But then awards season rolled around. When I saw its slew of nominations, I figured I needed to see what the fuss was about.
Well… true to my instincts, I was thoroughly underwhelmed by the movie. Not because it was bad – but because it really wasn’t anything special. The problem with already knowing a story inside and out is that you need something truly extraordinary in a remake – and I just didn’t see that in Greta Gerwig’s version of it. The story pretty well played out as in the book. With the exception of the time-hopping (which I concede was a cool touch), everything went as predicted.
For all the comments I kept hearing about how this was a ‘feminist take’ on the story that ‘made space for Jo’s queerness’ (actual quote from a headline), I just didn’t get it. IT WAS BASICALLY THE BOOK.
Further underwhelming me was the way the characters were brought to life. I found them all to be tepid, watered-down versions of their book descriptions – Jo didn’t have the raw wildness and hot temper that I expected, and goody-two-shoes Emma Watson didn’t quite persuade me that she was the materialistic Meg March. While Laura Dern is a fantastic actress for certain kinds of roles, the martyr-esque role of Marmee March was just a tad too unbelievable (especially after her more believable, bitchy performances in Big Little Lies and Marriage Story). The actress that played Beth creeped the hell out of me in Sharp Objects, so I simply couldn’t look past that. And Florence Pugh was annoying as Amy… which… okay, I guess that was fairly true to the book. Though is it anti-feminist of me to say that she looked too old to play Amy? Again, not convincing.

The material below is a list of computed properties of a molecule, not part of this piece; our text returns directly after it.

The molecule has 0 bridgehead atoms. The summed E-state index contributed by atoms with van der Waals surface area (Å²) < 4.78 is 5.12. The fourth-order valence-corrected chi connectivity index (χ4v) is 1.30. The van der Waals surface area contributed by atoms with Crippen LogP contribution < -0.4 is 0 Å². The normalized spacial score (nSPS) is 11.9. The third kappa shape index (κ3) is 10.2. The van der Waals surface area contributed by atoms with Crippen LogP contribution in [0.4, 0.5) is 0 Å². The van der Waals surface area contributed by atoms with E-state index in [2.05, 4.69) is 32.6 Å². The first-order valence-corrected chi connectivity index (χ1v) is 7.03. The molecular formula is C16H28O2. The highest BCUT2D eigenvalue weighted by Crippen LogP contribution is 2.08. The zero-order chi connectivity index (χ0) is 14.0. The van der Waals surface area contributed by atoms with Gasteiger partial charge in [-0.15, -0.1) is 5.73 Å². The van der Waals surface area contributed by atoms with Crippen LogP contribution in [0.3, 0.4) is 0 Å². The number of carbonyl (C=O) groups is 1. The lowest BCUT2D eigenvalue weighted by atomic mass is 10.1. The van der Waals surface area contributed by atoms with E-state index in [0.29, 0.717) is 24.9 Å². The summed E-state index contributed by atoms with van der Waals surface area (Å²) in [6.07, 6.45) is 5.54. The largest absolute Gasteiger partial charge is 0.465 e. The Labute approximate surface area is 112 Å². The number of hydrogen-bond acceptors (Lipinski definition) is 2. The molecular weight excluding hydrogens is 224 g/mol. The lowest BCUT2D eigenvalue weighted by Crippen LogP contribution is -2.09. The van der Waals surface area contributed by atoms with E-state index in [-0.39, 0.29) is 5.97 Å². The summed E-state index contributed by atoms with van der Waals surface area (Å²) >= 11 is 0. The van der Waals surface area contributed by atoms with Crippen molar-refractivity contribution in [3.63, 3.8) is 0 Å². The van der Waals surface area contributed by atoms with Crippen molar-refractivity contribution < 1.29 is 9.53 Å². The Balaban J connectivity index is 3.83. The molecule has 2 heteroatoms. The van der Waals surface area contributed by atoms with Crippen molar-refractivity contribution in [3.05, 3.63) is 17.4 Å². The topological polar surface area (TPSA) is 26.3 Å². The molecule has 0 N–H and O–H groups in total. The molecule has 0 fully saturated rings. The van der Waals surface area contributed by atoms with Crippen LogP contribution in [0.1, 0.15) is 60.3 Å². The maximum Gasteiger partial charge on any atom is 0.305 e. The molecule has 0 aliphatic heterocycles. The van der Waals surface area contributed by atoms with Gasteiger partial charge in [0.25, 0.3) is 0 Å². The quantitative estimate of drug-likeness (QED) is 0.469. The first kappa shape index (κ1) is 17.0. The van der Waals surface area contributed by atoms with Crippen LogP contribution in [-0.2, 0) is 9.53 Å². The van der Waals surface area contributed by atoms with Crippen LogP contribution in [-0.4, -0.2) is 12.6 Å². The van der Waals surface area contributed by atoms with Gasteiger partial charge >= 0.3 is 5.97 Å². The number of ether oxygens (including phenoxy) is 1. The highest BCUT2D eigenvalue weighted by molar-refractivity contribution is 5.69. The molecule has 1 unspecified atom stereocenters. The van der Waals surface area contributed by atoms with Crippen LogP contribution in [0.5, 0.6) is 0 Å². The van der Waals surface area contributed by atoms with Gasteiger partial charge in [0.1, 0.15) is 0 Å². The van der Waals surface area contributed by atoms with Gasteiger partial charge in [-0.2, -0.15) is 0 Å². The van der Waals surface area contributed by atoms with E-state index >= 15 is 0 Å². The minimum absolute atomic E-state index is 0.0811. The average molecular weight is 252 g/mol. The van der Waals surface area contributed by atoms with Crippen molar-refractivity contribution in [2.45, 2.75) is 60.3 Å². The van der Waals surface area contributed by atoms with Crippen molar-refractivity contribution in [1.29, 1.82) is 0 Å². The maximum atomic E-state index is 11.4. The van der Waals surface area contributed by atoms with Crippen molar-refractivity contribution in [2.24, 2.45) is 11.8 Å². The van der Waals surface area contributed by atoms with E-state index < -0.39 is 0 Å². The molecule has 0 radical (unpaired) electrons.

Timothee Chalamet was a great casting choice though, so points there.
But overall, I just didn’t love the movie. Granted, it’s a difficult and detailed book to adapt into a two-hour feature – but as a result, the movie’s pacing was off and felt choppy. I imagine that those who hadn’t read the book would have felt confused by Laurie’s sudden switch from Jo to Amy (and rightly so – that whole storyline is pretty icky when you think about it).
I’m all for female-led movies, but this one just didn’t make the cut for me.
I mean… it was okay. I guess.
First of all, despite all the comments about how incredibly depressing this movie was and how it provided a nuanced, complex look at marriage, I did not see this. At all. Maybe because I already have a pretty firm grasp on what divorce proceedings entail, and the dirty antics that can come with it, I didn’t really find anything about this movie to be overly depressing. Nor did I feel that their divorce was particularly interesting, complex or unique.
Second, the reviews made it seem as though I’d be conflicted about which protagonist I sided with – but honestly, I was pretty firmly in the Adam Driver Camp throughout the whole movie, and found ScarJo’s character annoying.
While not a terrible movie, it really didn’t live up to all the hype. It was an okay movie about divorce proceedings, though with a pretty fantastic performance from Laura Dern who is no doubt finalizing her Oscars acceptance speech.
Despite all evidence to the contrary, I’ve put down Parasite as my office pool pick to take home Best Picture. Wishful thinking perhaps, but it’ll be interesting to see how it plays out tonight!